Edge e.g. Chinampas in lakes (as famously done in Mexico), key hole gardens, hedges.

Relative Location
– e.g. chicken-greenhouse and tender fruit trees growing up a south-facing wall

Key Planning Tools
Zone e.g. herbs and salads closest to house, timber woodlands further away.
Network e.g. placing paths and tracks along desire lines connecting multiple areas of human activity.
Sector e.g. placing pretty blossoming trees in live of sight with windows, but not if that is where there is very strong wind.
Elevation e.g. placing water storage higher up than where you need to irrigate and using shallow slopes and swales/ dams to store maximum water. Also avoiding frost pockets in valleys and strong winds on hills.

Small Scale
& yield e.g. small scale farms are much more productive than large ones, in terms of total amount produce per acre, value of food per acre and energy inputs needs for energy outputs. A recent study of Turkish Farms found small farms to be 20 times more productive than large ones!
& diversity e.g. it is easier to manage diversity on a small scale. Harvesting lots of different crops from a home garden is still a small job. Doing the same on a large scale quickly become commercially unviable because of the time it would take. The same goes for irrigation. It is quite easy to hand water different plants/ beds different amounts of water according to need on the small scale, but much harder to achieve on a large scale.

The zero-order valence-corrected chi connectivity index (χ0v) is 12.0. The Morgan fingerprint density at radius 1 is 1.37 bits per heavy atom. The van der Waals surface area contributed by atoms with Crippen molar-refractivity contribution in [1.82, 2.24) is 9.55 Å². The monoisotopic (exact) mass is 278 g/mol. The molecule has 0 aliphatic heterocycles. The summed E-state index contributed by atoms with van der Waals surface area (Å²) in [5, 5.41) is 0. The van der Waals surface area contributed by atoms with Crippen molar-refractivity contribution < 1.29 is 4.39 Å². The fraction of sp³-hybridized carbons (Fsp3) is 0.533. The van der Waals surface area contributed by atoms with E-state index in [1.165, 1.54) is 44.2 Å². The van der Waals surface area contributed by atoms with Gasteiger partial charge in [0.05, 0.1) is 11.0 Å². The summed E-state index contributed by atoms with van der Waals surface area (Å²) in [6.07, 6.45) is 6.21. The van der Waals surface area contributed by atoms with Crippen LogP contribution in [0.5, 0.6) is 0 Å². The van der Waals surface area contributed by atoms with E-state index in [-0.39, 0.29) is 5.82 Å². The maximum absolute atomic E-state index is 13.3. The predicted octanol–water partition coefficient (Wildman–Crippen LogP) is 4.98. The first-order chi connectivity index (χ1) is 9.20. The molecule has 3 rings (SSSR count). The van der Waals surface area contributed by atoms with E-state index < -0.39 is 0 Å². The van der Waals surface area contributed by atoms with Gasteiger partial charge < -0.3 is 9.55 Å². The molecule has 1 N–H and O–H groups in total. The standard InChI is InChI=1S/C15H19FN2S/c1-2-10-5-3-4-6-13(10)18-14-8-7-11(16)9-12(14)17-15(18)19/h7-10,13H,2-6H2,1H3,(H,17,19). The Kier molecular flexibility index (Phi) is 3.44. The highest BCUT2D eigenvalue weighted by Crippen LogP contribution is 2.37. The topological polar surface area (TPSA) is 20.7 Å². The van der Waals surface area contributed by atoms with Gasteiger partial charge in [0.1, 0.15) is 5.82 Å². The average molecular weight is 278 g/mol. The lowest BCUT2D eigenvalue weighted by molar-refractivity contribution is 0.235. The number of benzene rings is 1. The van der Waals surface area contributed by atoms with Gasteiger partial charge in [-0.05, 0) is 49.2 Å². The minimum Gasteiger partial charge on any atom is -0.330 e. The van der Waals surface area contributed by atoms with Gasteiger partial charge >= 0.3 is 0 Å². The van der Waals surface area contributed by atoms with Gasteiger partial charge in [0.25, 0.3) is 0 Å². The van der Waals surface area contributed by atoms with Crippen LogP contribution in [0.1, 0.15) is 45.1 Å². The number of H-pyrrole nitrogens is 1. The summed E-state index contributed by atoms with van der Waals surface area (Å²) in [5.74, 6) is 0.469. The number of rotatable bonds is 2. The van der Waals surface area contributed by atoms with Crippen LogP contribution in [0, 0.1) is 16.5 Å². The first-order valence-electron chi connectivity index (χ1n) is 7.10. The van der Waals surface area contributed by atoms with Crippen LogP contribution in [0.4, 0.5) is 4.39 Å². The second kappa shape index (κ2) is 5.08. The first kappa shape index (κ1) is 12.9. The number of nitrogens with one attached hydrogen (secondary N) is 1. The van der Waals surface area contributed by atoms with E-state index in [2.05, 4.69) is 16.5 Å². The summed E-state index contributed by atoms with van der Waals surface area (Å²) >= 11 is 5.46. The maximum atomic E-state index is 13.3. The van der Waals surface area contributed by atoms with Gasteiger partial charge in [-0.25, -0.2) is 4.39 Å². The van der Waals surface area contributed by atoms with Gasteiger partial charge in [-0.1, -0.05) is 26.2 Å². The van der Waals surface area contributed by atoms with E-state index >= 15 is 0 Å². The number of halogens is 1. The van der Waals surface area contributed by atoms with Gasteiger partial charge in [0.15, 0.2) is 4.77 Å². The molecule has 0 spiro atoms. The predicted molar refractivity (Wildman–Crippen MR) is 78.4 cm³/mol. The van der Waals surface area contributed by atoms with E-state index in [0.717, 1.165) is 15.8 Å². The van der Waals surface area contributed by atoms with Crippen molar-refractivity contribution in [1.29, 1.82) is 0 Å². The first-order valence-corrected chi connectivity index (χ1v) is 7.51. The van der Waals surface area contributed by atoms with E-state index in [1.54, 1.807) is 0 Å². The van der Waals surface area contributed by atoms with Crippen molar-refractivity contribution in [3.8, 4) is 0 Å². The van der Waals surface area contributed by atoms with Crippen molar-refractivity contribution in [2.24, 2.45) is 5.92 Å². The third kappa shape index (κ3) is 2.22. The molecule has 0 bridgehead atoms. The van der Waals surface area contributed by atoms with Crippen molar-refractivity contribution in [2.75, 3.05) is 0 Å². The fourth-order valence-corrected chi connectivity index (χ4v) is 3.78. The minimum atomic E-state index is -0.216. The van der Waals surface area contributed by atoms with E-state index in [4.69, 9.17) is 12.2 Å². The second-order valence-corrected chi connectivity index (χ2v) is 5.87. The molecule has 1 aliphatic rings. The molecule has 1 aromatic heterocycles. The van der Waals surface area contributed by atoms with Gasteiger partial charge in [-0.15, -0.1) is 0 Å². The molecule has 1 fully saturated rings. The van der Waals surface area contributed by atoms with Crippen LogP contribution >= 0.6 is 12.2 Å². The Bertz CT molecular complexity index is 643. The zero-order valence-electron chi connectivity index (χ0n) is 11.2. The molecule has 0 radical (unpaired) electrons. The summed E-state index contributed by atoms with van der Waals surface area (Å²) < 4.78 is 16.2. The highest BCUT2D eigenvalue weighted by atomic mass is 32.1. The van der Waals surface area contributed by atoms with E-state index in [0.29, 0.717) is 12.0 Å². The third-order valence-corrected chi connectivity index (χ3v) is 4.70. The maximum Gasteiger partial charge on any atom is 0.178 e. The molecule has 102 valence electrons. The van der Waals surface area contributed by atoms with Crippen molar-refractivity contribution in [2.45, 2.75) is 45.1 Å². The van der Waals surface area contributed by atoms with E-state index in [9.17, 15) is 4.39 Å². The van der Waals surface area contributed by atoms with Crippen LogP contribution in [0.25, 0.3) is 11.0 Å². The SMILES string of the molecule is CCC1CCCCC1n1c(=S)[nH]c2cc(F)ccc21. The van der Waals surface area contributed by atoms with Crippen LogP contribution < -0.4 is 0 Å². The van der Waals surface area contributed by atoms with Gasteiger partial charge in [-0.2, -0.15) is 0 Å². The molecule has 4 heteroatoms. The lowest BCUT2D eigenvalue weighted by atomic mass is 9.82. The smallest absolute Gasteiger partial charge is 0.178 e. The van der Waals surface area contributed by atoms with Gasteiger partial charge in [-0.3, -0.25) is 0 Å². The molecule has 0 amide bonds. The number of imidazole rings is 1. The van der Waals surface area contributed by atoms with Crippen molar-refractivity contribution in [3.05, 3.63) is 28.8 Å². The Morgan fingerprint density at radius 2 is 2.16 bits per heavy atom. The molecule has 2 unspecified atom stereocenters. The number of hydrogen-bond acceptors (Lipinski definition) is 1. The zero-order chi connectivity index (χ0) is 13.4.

Linking i.e. placing things so that the output of one thing can easily become the input of another, e.g. on a well designed small farm poultry could be used to help cultivate vegetable beds, control pests in an orchard, make use of household food scraps and even heat the greenhouse – assuming their relative location was suitable and a network or paths/ tracks was in place to move them from area to area.
Multiple Outputs i.e. every plant, animal and structure in a permaculture design should serve as many functions as possible e.g. the many outputs of the poultry mention above, a roof collecting water and providing shelter, a wall a place to grow food up or paint a mural, not just the structure that holds up the house.

In use e.g. despite the overall energy efficient of electrical appliances in Europe increasing, so too has the total amount of energy used by appliances (to meet new energy efficiency requirements manufacturers have built larger machines that do use energy more efficiently, but more of it). Solar PV panels have a high embodied energy, but with no moving parts are pretty much “fit and forget” and cost almost nothing to maintain (in contrast, for example, to a Wind Turbine than has lots of moving parts constantly under the stress and strain of high winds)
Embodied e.g. concrete is long lasting but takes lots of energy to create in the first place. Using reclaimed and other low embodied energy materials (e.g. Earth, Straw) when building can greatly reduce the overall energy used by a home.
Biological resources e.g. using a horse and cart to move things and poultry for pest control.

– e.g. the sum is greater than the parts. None of the pieces of a bicycle can move you from one place to another, only the complete bicycle system can. Everything is connected. There are always unintended consequences of actions. There is no “away”.